The pomegranate is a flowering tree that bears fruit. The tree is native to Iran and northern India. Pomegranates are also known by the names "granada" and "Chinese apple." The pomegranate is an ancient tree that dates back to pre-Biblical times. In the Bible (Jeremiah 52: 22-23), bronze pomegranates are said to decorate King Solomon's temple.
The pomegranate tree is a compact shrub in its juvenile state. In a few years, the tree grows up to 16 feet tall. Dwarf varieties of the tree grow to only 4 feet tall. The branches of the pomegranate tree are gray, dense and woody, and often have spiny thorny protrusions. Leaves are small and dark green.
Pomegranate flowers range from deep red to white or bi-colored. Each flower is slightly over 1 inch long, with five to eight crinkled flowers. Pomegranate blossoms are pollinated by self-pollination and cross-pollination with insects. Pollination by insects increases fruit yields.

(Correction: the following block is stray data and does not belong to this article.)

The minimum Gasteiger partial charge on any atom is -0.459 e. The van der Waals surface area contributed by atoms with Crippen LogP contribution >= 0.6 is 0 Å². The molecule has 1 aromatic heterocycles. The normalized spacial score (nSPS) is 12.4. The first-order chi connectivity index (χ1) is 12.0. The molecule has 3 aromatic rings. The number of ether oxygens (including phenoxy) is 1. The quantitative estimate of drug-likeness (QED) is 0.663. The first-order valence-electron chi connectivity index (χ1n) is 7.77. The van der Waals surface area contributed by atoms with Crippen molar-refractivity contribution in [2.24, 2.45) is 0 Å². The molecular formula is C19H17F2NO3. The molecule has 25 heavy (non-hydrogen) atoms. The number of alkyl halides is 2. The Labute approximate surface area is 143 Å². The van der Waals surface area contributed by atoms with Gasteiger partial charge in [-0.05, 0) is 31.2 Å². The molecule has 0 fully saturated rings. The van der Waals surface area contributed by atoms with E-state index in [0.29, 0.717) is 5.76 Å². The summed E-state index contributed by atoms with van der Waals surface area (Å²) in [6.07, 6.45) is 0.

The pomegranate tree produces round, smooth, glossy fruits that range from white and green to pinkish-red or purple. The fruit is 2 1/2 to 5 inches in diameter. The interior of the fruit consists of groups of sweet, juice-filled sacs separated by walls of white membranes. There is a seed inside each juicy sac.
How to Plant
Pomegranates prefer poor quality, sandy or rock soil. Pomegranate trees thrive in dry conditions, and only require waterings every two to four weeks. Full sunlight is essential, as high temperatures and full light intensify the sweetness and depth of flavor in the fruit.
Pomegranates should be picked before they overmature. If they stay on the tree for too long, pomegranates will crack open on the tree, inviting pests and disease. Harvested pomegranates keep for up to seven months at temperatures of 32 to 41 degrees Fahrenheit. Storage actually intensifies the fruit's flavor.